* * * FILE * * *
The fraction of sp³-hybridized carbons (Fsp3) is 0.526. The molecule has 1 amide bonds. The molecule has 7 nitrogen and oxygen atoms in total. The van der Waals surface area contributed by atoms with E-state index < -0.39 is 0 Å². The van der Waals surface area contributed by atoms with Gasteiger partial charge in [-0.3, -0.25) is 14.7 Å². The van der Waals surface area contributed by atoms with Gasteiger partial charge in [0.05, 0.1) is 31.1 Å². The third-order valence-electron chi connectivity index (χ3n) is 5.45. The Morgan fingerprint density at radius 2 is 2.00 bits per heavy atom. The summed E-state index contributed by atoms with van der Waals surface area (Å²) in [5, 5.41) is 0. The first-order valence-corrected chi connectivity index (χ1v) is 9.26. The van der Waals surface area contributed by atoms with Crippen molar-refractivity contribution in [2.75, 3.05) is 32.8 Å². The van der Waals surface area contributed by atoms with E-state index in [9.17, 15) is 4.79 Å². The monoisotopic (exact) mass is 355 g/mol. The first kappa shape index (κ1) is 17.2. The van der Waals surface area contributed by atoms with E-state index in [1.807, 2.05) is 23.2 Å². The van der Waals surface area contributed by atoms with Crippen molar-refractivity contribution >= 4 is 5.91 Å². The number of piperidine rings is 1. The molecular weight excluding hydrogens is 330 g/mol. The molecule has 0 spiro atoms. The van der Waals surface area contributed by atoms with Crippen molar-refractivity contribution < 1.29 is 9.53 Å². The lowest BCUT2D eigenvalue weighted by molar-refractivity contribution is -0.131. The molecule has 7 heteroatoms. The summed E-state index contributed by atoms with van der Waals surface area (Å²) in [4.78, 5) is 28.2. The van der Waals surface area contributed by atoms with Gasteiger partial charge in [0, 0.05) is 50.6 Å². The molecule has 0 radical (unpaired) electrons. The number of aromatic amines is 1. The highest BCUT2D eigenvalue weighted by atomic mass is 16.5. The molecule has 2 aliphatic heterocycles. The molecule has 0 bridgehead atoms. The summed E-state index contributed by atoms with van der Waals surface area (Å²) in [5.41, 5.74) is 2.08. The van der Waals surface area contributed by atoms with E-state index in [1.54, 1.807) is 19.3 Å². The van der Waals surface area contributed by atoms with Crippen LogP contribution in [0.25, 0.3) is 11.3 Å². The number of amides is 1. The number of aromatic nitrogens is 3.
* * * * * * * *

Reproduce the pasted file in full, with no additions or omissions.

The fraction of sp³-hybridized carbons (Fsp3) is 0.526. The molecule has 1 amide bonds. The molecule has 7 nitrogen and oxygen atoms in total. The van der Waals surface area contributed by atoms with E-state index < -0.39 is 0 Å². The van der Waals surface area contributed by atoms with Gasteiger partial charge in [-0.3, -0.25) is 14.7 Å². The van der Waals surface area contributed by atoms with Gasteiger partial charge in [0.05, 0.1) is 31.1 Å². The third-order valence-electron chi connectivity index (χ3n) is 5.45. The Morgan fingerprint density at radius 2 is 2.00 bits per heavy atom. The summed E-state index contributed by atoms with van der Waals surface area (Å²) in [5, 5.41) is 0. The first-order valence-corrected chi connectivity index (χ1v) is 9.26. The van der Waals surface area contributed by atoms with Crippen molar-refractivity contribution in [2.75, 3.05) is 32.8 Å². The van der Waals surface area contributed by atoms with E-state index in [9.17, 15) is 4.79 Å². The monoisotopic (exact) mass is 355 g/mol. The first kappa shape index (κ1) is 17.2. The van der Waals surface area contributed by atoms with E-state index in [1.807, 2.05) is 23.2 Å². The van der Waals surface area contributed by atoms with Crippen molar-refractivity contribution >= 4 is 5.91 Å². The number of piperidine rings is 1. The molecular weight excluding hydrogens is 330 g/mol. The molecule has 0 spiro atoms. The van der Waals surface area contributed by atoms with Crippen molar-refractivity contribution < 1.29 is 9.53 Å². The lowest BCUT2D eigenvalue weighted by molar-refractivity contribution is -0.131. The molecule has 7 heteroatoms. The summed E-state index contributed by atoms with van der Waals surface area (Å²) in [4.78, 5) is 28.2. The van der Waals surface area contributed by atoms with Gasteiger partial charge in [0, 0.05) is 50.6 Å². The molecule has 0 radical (unpaired) electrons. The number of aromatic amines is 1. The highest BCUT2D eigenvalue weighted by atomic mass is 16.5. The molecule has 2 aliphatic heterocycles. The molecule has 0 bridgehead atoms. The summed E-state index contributed by atoms with van der Waals surface area (Å²) in [5.41, 5.74) is 2.08. The van der Waals surface area contributed by atoms with E-state index in [1.54, 1.807) is 19.3 Å². The van der Waals surface area contributed by atoms with Crippen LogP contribution in [0.25, 0.3) is 11.3 Å². The number of amides is 1. The number of aromatic nitrogens is 3.